`A week, I believe.'

  `Why don't you make out a list of old buildings which are connected with famous people in history, and visit them in turn? I did that the second year after I came. I gave up three months to it, and it was most interesting. I unearthed all manner of curious stories and traditions.'

  `Or,' cried Katy, struck with a sudden bright thought, `why mightn't I put into the list some of the places I know about in books - novels as well as history - and the places where the people who wrote the books lived?'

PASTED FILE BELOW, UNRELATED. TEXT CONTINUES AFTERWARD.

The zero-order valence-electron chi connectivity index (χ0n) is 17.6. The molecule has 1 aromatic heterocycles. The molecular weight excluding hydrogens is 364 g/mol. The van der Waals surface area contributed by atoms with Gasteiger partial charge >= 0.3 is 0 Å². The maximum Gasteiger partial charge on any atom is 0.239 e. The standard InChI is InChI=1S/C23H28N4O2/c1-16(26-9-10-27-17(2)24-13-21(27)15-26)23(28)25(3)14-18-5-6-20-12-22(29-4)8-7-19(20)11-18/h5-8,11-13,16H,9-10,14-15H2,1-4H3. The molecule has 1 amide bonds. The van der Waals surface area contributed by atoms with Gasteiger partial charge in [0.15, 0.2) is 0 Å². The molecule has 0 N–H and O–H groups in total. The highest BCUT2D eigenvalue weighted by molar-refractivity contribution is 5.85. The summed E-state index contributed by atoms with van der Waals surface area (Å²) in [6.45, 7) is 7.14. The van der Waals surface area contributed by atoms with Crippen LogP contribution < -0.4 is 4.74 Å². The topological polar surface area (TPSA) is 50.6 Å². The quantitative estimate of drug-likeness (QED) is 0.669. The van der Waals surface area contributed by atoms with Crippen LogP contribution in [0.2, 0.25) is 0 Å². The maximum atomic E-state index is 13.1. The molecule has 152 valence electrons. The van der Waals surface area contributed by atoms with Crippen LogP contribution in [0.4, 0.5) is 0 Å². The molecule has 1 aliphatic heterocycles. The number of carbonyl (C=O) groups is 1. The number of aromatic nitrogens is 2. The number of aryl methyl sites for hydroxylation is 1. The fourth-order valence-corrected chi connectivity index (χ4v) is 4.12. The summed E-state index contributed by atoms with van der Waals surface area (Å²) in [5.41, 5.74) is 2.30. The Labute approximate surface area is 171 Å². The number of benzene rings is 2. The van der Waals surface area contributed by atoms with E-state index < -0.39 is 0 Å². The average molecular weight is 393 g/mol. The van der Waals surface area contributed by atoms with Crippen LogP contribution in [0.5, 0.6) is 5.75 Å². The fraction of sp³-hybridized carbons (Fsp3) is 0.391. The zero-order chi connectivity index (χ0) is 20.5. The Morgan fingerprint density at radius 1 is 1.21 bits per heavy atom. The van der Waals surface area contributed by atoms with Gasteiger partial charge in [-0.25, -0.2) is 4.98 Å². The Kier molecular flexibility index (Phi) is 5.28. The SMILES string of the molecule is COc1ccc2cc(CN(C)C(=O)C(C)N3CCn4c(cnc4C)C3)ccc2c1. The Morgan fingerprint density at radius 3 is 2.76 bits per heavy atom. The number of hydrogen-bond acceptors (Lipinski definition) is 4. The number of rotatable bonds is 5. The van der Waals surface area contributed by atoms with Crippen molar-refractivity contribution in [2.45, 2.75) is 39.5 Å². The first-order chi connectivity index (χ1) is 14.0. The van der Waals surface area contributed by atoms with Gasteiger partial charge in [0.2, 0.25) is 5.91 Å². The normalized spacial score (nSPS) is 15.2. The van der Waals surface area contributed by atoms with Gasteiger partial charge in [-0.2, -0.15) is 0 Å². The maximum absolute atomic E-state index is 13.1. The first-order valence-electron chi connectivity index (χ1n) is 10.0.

`You might do that, and it wouldn't be a bad idea, either,' said Mr Beach, pleased with her enthusiasm. `I will get a pencil after dinner, and help you with your list if you will allow me.